Hacksaw Ridge / by Kenneth Buff

Hacksaw Ridge is Mel Gibson's latest directorial effort in nearly a decade. It's being touted by some critics as his "comeback film" as it offers plenty of Hollywood violence as well as family fun. It's a movie that it is so hypocritical in it's message, that it's hard to say if it really has one at all. It's a strange film. One that bounces from religious Hallmark movie levels of corny, to fairly well down WWII action set pieces. It's a strange mix. And even in the action set pieces, there are issues with the sappy script bleeding over. No one in this film curses, yet every soldier refers to the Japanese as "The Japs." Sure, you can argue this is to add some realism to the film, but surely soldiers facing unbeatable odds in WWII wouldn't just say "aw shucks" when they're friends' arms are being blown off. The choice in leaving out foul language is an obvious pander to the family-friendly/religious audience this film is trying to market. This only makes it strange that all the soldiers use the slur "Japs" but they won't say "fuck" or "shit" or any other language a real person in WWII would say. It's as if Gibson wants to dehumanize the Japanese in the film while simultaneously not humanizing the American characters. The characters are one of the many problems with Hacksaw. No one in the film grows. The main character, Desmond Doss (Andrew Garfield), is a god fearing pacifist who enlists to "serve" but refuses to carry a weapon. The real life story of Desmond Doss is very interesting, (it's disappointing that they couldn't do more with the story) but the character in the movie is never presented as anything other than a saint with unwavering values. Not once does he question his reasoning for joining the fight (despite having a beautiful fiance back home, family, etc.), feel any kind of doubt, or have any growth or struggles that would add to the tension of the story. The Desmond character is perfect from the beginning of the film to the end of it, which gives us very little reason to feel invested in his journey.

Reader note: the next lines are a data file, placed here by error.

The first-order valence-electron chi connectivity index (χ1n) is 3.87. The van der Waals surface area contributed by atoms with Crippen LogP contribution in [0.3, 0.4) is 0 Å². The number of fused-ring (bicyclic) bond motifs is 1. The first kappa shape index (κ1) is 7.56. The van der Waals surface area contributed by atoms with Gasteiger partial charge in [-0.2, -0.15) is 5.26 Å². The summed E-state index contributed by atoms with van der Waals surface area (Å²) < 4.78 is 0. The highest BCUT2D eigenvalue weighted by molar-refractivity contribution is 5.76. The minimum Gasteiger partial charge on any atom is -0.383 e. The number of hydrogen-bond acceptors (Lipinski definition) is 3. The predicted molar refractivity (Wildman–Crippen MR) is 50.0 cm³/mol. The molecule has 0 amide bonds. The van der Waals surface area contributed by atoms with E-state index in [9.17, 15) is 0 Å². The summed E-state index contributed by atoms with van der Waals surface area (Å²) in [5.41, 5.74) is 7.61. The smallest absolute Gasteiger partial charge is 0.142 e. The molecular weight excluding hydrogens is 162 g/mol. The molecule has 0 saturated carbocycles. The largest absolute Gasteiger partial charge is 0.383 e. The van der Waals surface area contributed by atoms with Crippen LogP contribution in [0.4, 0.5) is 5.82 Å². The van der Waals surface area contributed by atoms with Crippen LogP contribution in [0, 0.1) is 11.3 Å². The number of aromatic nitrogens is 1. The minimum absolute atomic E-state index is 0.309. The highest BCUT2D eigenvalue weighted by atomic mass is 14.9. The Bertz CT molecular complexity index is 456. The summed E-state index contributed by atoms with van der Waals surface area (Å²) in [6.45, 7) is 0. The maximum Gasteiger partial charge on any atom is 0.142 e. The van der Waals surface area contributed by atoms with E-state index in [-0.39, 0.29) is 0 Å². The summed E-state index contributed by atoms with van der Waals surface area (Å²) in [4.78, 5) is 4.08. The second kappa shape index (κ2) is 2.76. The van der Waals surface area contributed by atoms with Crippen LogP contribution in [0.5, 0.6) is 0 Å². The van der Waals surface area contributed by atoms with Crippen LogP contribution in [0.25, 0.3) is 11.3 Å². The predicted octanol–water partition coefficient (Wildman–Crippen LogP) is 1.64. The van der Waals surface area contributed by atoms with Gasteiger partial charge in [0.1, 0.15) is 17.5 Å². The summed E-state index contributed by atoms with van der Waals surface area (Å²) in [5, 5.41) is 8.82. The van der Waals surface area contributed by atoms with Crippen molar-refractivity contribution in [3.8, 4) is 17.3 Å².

There's also some visuals problem with the film that really bothered me as they took me out of the movie. There's nothing worse than seeing the strings of the spaceship on screen to ruin your immersion in a good sci-fi flick, the same goes here. The god-awful CGI battleships that fire on the Japanese looks like something out of a modern Saturday morning cartoon. These scenes could have been completely cut and nothing would have been lost, but here they remain to remind the audience that they're watching a movie where the director only cares if it looks believable when it's the middle of a battle with human beings. There's also quite a few scenes where the set and the way that it's shot resemble a sitcom, or a film shot on a sound stage in the 1930s,  rather than a big budget film shot in the year 2016. Some of this has to do with the way Gibson films his scenes, but it also just looks like Gibson didn't really care how these sets looked. It's as if he sank the majority of the film's resources into the battle sequences, and said to hell with how the rest of the film turned out.

There's also some strange casting choices, as everyone is either Australian or British. The one American actor of note being Vince Vaughn. He plays a hard ass drill sergeant, which works about as well as it sounds.

Overall, Hacksaw Ridge is a deeply flawed movie with some working parts, but none of it is ever strong enough to justify the ticket price at the door.